This year the Methodology and Hermeneutics unit invites proposals for a panel describing the emergent hermeneutics that are used to examine the text of the Qur’an. What are the emergent hermeneutics in, for example, apologetic, feminist, conservative, and scholarly methods of reading the Qur’an? Do emergent hermeneutics force meaning into to the Qur’an, consider the text outside of its historical context and/or stretch its interpretations beyond what is linguistically bearable? How are tensions between fidelity to the text and changing contexts negotiated in various approaches to Qur’anic hermeneutics? Are there traces of historical, critical, and earlier linguistic studies in these emergent hermeneutics? We especially welcome papers that deal with new trends in minority Muslim communities. The unit will additionally host a pre-arranged round-table discussion entitled ‘The Qur’an as a Violent Text?’ The panel will be divided into two parts: eschatological violence (apocalyptic visions, images of God as vengeful, violence in the afterlife), and human, ‘divinely’ sanctioned, violence (jihad and qital, ‘verbal violence’/curses, sexual slavery, qisas, spousal violence). Panelists will be asked to explore and explain the violent images that occur in the text and to address the following questions: How does violence appear in Qur’anic narratives? Is violence in the Qur’an a means of attaining justice/order (as in Q. 2:191, al-fitnatu ashaddu min al-qatl)? Are violent images and themes reflective of earlier scriptural precedent, or of the Qur’an’s original historical context and environment? Can the Qur’an, within the context of originating milieu and read along with other sacred religious texts, be characterized as inherently violent? All inquiries about the Methodology and Hermeneutics panels should be addressed to Karen Bauer, email@example.com.
Program Unit Chairs: Karen Bauer (firstname.lastname@example.org), Farid Esack (email@example.com)
THE QUR’AN AND THE BIBLICAL TRADITION
For the 2016 meeting in San Antonio, we invite papers for three sessions:
Session 1: We invite papers on interactions between the biblical and qur’anic traditions for an open session.
Session 2: Together with the SBL Biblia Arabica consultation, we invite papers for a joint session on “New developments in the study of Karaite Bible exegesis and the Islamic and Christian Oriental contexts.” We are looking for papers that focus on aspects of Karaite Bible commentaries and/or Karaite Bible translations that engage with Islamic and/or Christian sources, overtly or indirectly, either by way of polemics or in order to promote agreement.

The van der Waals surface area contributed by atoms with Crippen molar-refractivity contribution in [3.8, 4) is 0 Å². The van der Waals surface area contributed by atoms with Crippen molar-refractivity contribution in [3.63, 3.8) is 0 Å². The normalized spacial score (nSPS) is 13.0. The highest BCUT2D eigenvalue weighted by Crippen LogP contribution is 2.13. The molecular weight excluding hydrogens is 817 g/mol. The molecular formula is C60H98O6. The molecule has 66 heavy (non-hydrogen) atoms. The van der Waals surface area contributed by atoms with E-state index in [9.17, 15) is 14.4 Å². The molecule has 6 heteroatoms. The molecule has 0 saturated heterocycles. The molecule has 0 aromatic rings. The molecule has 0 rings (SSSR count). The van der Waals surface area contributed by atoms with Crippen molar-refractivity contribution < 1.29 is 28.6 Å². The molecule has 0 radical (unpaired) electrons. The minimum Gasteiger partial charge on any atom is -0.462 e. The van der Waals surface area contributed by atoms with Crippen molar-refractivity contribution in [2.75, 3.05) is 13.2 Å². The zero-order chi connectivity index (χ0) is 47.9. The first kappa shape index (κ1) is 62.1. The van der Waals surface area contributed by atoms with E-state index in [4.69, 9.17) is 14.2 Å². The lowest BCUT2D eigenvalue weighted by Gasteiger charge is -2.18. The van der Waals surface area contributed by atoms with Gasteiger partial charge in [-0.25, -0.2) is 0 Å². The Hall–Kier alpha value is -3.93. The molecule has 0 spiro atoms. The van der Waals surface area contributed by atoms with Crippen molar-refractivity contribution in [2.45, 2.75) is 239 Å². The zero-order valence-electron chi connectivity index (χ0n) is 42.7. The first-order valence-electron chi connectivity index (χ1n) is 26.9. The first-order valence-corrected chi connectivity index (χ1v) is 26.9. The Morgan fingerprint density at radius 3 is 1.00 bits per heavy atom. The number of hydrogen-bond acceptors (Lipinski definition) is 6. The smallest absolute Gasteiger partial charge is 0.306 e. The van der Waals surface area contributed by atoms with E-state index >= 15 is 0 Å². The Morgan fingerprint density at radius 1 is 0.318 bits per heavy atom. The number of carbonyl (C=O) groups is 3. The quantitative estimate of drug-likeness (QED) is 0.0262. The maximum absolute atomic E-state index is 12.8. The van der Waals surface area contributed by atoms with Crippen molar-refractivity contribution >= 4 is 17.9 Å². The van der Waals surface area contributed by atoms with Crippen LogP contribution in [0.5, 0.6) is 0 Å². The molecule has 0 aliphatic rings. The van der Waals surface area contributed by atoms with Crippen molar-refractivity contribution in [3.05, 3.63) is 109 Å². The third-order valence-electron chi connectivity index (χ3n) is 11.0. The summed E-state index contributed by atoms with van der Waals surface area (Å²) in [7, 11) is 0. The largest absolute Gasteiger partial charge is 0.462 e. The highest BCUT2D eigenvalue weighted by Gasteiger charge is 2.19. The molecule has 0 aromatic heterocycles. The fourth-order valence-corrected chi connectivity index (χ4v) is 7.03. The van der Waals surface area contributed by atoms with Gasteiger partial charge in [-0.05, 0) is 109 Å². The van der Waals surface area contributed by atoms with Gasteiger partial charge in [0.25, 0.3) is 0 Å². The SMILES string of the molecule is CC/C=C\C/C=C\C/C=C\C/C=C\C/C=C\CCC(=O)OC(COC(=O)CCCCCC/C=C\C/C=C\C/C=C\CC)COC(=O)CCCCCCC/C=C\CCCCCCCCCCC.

Session 3: In collaboration with the SBL Bible and Qur’an section and the IQSA Methodology & Hermeneutics unit, we are organizing a prearranged session on al-Kisa’i’s Qisas al-anbiya’.
Program Unit Chairs: Cornelia Horn (firstname.lastname@example.org) and Holger Zellentin (Holger.Zellentin@nottingham.ac.uk)
THE QUR’AN: MANUSCRIPTS AND MATERIAL CULTURE
Panel 1: We invite papers that deal with all eras and regions of the Qur’an’s manuscript tradition, as well as the variety of palaeographic, art historical, codicological, and general historical issues one encounters in our discipline. For example, a paper topic may focus on presenting a particular manuscript or group of manuscripts, on exploring a feature of orthographic development, a particular script style, the dating of manuscripts, issues of textual criticism, systems of qira’at, on the Qur’anic arts of the book or on a feature of Qur’anic manuscript studies not listed here but that fits the general parameters listed in the description of the program unit.
Panel 2: This panel aims to provide a forum for the study of the Qur’an as it was applied to objects of daily use, as well as elite artefacts and buildings and for the investigation of scholarly reactions to these developments in hadith collections and other textual sources. We invite contributions on any aspect of the Qur’an’s history and pre-history that lies outside the manuscript tradition. For example, topics relating to Qur’anic citation in the epigraphic (including graffiti as well as formal inscriptions), architectural, ceramic, numismatic and papyrological records and the use of the Qur’an in funerary, apotropaic and prophylactic contexts are all of interest. Topics relating to pre-Islamic inscriptions that might have a bearing on the later formulation of the text of the Qur’an would also be welcome.
Proposals should include a title and an abstract of approximately 400 words.
Program Unit Chairs: Keith Small (email@example.com) and Luke Treadwell (firstname.lastname@example.org)